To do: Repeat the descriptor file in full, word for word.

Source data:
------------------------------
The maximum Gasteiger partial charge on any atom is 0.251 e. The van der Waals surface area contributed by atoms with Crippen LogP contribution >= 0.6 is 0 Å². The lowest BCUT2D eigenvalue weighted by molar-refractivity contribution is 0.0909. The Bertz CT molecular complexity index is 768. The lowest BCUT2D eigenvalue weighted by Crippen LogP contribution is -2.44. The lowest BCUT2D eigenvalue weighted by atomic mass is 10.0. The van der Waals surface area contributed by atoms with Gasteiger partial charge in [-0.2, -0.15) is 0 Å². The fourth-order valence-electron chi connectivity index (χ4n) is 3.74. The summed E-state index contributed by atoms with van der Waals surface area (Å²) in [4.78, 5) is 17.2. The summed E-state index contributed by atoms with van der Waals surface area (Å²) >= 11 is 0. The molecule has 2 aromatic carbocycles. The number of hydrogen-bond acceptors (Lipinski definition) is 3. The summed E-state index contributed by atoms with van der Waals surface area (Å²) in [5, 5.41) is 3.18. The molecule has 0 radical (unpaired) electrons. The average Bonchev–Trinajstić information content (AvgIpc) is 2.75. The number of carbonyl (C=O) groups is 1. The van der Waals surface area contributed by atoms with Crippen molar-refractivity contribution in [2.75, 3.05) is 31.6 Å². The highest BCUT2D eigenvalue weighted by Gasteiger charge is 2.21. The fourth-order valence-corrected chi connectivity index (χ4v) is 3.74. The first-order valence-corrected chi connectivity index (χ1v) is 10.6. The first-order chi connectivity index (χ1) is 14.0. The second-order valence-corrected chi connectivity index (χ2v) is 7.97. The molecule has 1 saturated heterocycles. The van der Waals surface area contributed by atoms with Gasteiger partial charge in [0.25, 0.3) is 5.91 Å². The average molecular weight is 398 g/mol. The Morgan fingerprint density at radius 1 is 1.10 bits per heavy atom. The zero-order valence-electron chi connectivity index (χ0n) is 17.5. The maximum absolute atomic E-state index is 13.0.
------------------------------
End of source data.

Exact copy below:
The maximum Gasteiger partial charge on any atom is 0.251 e. The van der Waals surface area contributed by atoms with Crippen LogP contribution >= 0.6 is 0 Å². The lowest BCUT2D eigenvalue weighted by molar-refractivity contribution is 0.0909. The Bertz CT molecular complexity index is 768. The lowest BCUT2D eigenvalue weighted by Crippen LogP contribution is -2.44. The lowest BCUT2D eigenvalue weighted by atomic mass is 10.0. The van der Waals surface area contributed by atoms with Gasteiger partial charge in [-0.2, -0.15) is 0 Å². The fourth-order valence-electron chi connectivity index (χ4n) is 3.74. The summed E-state index contributed by atoms with van der Waals surface area (Å²) in [4.78, 5) is 17.2. The summed E-state index contributed by atoms with van der Waals surface area (Å²) >= 11 is 0. The molecule has 2 aromatic carbocycles. The number of hydrogen-bond acceptors (Lipinski definition) is 3. The summed E-state index contributed by atoms with van der Waals surface area (Å²) in [5, 5.41) is 3.18. The molecule has 0 radical (unpaired) electrons. The average Bonchev–Trinajstić information content (AvgIpc) is 2.75. The number of carbonyl (C=O) groups is 1. The van der Waals surface area contributed by atoms with Crippen molar-refractivity contribution in [2.75, 3.05) is 31.6 Å². The highest BCUT2D eigenvalue weighted by Gasteiger charge is 2.21. The fourth-order valence-corrected chi connectivity index (χ4v) is 3.74. The first-order valence-corrected chi connectivity index (χ1v) is 10.6. The first-order chi connectivity index (χ1) is 14.0. The second-order valence-corrected chi connectivity index (χ2v) is 7.97. The molecule has 1 saturated heterocycles. The van der Waals surface area contributed by atoms with Gasteiger partial charge in [0.25, 0.3) is 5.91 Å². The average molecular weight is 398 g/mol. The Morgan fingerprint density at radius 1 is 1.10 bits per heavy atom. The zero-order valence-electron chi connectivity index (χ0n) is 17.5. The maximum absolute atomic E-state index is 13.0.